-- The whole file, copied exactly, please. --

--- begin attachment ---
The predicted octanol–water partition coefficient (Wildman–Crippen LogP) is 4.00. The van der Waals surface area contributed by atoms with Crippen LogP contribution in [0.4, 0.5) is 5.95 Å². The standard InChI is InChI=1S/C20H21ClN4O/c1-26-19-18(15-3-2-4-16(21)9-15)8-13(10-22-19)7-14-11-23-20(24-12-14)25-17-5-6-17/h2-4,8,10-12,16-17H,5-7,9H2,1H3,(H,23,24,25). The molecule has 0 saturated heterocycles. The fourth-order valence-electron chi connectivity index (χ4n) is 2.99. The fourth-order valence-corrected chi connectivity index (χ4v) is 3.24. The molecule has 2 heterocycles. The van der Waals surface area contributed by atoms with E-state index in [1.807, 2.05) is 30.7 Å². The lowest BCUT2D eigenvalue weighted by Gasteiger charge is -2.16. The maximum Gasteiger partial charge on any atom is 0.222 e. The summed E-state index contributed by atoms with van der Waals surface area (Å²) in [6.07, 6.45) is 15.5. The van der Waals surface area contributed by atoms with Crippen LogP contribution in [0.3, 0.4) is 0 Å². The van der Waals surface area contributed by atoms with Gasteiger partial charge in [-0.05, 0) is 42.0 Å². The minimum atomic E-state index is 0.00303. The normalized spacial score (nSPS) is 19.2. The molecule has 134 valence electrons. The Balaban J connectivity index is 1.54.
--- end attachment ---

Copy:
The predicted octanol–water partition coefficient (Wildman–Crippen LogP) is 4.00. The van der Waals surface area contributed by atoms with Crippen LogP contribution in [0.4, 0.5) is 5.95 Å². The standard InChI is InChI=1S/C20H21ClN4O/c1-26-19-18(15-3-2-4-16(21)9-15)8-13(10-22-19)7-14-11-23-20(24-12-14)25-17-5-6-17/h2-4,8,10-12,16-17H,5-7,9H2,1H3,(H,23,24,25). The molecule has 0 saturated heterocycles. The fourth-order valence-electron chi connectivity index (χ4n) is 2.99. The fourth-order valence-corrected chi connectivity index (χ4v) is 3.24. The molecule has 2 heterocycles. The van der Waals surface area contributed by atoms with E-state index in [1.807, 2.05) is 30.7 Å². The lowest BCUT2D eigenvalue weighted by Gasteiger charge is -2.16. The maximum Gasteiger partial charge on any atom is 0.222 e. The summed E-state index contributed by atoms with van der Waals surface area (Å²) in [6.07, 6.45) is 15.5. The van der Waals surface area contributed by atoms with Crippen LogP contribution in [0.3, 0.4) is 0 Å². The van der Waals surface area contributed by atoms with Gasteiger partial charge in [-0.05, 0) is 42.0 Å². The minimum atomic E-state index is 0.00303. The normalized spacial score (nSPS) is 19.2. The molecule has 134 valence electrons. The Balaban J connectivity index is 1.54.